Associations of proinflammatory cytokines with the risk of recurrent stroke.
Welsh P., Lowe GD., Chalmers J., Campbell DJ., Rumley A., Neal BC., MacMahon SW., Woodward M.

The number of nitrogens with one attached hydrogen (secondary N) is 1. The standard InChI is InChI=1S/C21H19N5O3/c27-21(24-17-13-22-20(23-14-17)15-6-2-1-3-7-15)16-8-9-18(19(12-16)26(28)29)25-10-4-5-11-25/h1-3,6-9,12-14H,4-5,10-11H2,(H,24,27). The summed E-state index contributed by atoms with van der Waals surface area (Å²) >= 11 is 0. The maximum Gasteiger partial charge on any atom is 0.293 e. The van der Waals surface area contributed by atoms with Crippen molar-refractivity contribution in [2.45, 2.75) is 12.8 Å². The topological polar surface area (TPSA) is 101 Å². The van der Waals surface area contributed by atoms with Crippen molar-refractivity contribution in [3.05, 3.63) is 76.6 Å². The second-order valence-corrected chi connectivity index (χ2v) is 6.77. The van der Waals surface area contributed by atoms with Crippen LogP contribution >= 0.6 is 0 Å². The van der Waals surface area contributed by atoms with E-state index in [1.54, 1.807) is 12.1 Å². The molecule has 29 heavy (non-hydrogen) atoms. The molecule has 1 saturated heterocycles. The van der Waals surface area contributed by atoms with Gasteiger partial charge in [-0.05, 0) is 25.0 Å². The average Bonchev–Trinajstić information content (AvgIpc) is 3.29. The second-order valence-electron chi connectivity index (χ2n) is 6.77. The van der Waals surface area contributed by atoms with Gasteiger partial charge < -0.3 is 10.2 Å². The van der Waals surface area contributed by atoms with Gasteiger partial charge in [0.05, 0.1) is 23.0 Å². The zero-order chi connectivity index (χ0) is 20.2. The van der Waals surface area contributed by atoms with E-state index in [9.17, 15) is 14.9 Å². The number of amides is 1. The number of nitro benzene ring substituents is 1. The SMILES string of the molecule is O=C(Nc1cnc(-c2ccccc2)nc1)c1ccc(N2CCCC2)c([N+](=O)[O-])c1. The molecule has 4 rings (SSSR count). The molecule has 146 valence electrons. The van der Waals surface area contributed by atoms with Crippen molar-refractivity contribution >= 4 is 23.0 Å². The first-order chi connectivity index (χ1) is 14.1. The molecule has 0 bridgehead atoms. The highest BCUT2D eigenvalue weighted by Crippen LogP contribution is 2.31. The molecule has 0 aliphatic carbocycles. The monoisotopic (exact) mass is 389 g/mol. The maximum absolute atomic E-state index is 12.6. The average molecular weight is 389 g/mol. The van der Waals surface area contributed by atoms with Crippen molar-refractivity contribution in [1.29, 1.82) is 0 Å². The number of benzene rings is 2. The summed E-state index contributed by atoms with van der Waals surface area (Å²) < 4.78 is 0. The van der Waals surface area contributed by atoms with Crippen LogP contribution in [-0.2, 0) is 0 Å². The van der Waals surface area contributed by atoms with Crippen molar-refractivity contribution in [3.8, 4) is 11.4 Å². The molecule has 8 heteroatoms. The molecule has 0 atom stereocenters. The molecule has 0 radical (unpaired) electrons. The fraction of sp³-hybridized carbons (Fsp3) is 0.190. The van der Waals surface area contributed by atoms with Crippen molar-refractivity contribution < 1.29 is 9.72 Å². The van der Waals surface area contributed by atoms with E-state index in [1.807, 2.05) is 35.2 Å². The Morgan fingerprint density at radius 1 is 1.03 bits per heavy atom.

BACKGROUND AND PURPOSE: There are few reports on proinflammatory cytokines and risk of primary or recurrent stroke. We studied the association of interleukin (IL)-6, IL-18, and tumor necrosis factor-alpha (TNF-alpha) with recurrent stroke in a nested case-control study derived from the Perindopril Protection Against Recurrent Stroke Study (PROGRESS). METHODS: We performed a nested case-control study of 591 strokes (472 ischemic, 83 hemorrhagic, 36 unknown subtype) occurring during a randomized, placebo-controlled multicenter trial of perindopril-based therapy in 6105 patients with a history of stroke or transient ischemic attack. Controls were matched for age, treatment group, sex, region, and most recent qualifying event at entry to the parent trial. RESULTS: IL-6 and TNF-alpha, but not IL-18, were associated with risk of recurrent ischemic stroke independently of conventional risk markers. Adjusted odds ratios comparing the highest to lowest third of their distributions were 1.33 (95% CI, 1.00 to 1.78) for IL-6 and 1.46 (1.02 to 2.10) for TNF-alpha. No inflammatory marker was associated with hemorrhagic stroke risk. In multivariable models, IL-6 and TNF-alpha fully explained observed associations of C-reactive protein and fibrinogen with risk of ischemic stroke, but TNF-alpha retained borderline significance after full adjustment. CONCLUSIONS: Inflammatory markers associated with the acute-phase response (IL-6, TNF-alpha, C-reactive protein, and fibrinogen, but not IL-18) are associated with risk of recurrent stroke. These markers are dependent on each other in multivariable models, and once all were included, only TNF-alpha retained a borderline association. Markers of generalized inflammation of the acute-phase response are associated with recurrent stroke, rather than IL-6, C-reactive protein, or fibrinogen in particular.